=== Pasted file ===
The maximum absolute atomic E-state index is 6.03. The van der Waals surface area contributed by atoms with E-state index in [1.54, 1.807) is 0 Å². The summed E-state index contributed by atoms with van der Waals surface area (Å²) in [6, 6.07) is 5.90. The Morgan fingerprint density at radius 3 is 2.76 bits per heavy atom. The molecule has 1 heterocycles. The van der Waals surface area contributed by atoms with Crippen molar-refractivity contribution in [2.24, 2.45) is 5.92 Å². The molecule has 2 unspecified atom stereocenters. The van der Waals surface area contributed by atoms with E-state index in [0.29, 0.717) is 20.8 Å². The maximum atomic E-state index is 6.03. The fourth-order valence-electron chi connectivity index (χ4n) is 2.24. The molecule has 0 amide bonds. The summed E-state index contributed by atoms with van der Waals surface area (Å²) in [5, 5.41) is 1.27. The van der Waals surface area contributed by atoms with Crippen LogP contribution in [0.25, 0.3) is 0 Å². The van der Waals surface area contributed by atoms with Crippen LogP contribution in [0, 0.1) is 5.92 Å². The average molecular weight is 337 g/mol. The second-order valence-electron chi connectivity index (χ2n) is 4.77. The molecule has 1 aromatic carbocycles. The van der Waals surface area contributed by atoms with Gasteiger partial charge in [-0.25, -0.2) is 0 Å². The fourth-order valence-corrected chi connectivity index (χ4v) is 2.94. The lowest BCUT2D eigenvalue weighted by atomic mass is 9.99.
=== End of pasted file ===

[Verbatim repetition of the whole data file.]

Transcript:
The maximum absolute atomic E-state index is 6.03. The van der Waals surface area contributed by atoms with E-state index in [1.54, 1.807) is 0 Å². The summed E-state index contributed by atoms with van der Waals surface area (Å²) in [6, 6.07) is 5.90. The Morgan fingerprint density at radius 3 is 2.76 bits per heavy atom. The molecule has 1 heterocycles. The van der Waals surface area contributed by atoms with Crippen molar-refractivity contribution in [2.24, 2.45) is 5.92 Å². The molecule has 2 unspecified atom stereocenters. The van der Waals surface area contributed by atoms with E-state index in [0.29, 0.717) is 20.8 Å². The maximum atomic E-state index is 6.03. The fourth-order valence-electron chi connectivity index (χ4n) is 2.24. The molecule has 0 amide bonds. The summed E-state index contributed by atoms with van der Waals surface area (Å²) in [5, 5.41) is 1.27. The van der Waals surface area contributed by atoms with Crippen LogP contribution in [0.25, 0.3) is 0 Å². The van der Waals surface area contributed by atoms with Crippen LogP contribution in [0, 0.1) is 5.92 Å². The average molecular weight is 337 g/mol. The second-order valence-electron chi connectivity index (χ2n) is 4.77. The molecule has 1 aromatic carbocycles. The van der Waals surface area contributed by atoms with Gasteiger partial charge in [-0.25, -0.2) is 0 Å². The fourth-order valence-corrected chi connectivity index (χ4v) is 2.94. The lowest BCUT2D eigenvalue weighted by atomic mass is 9.99.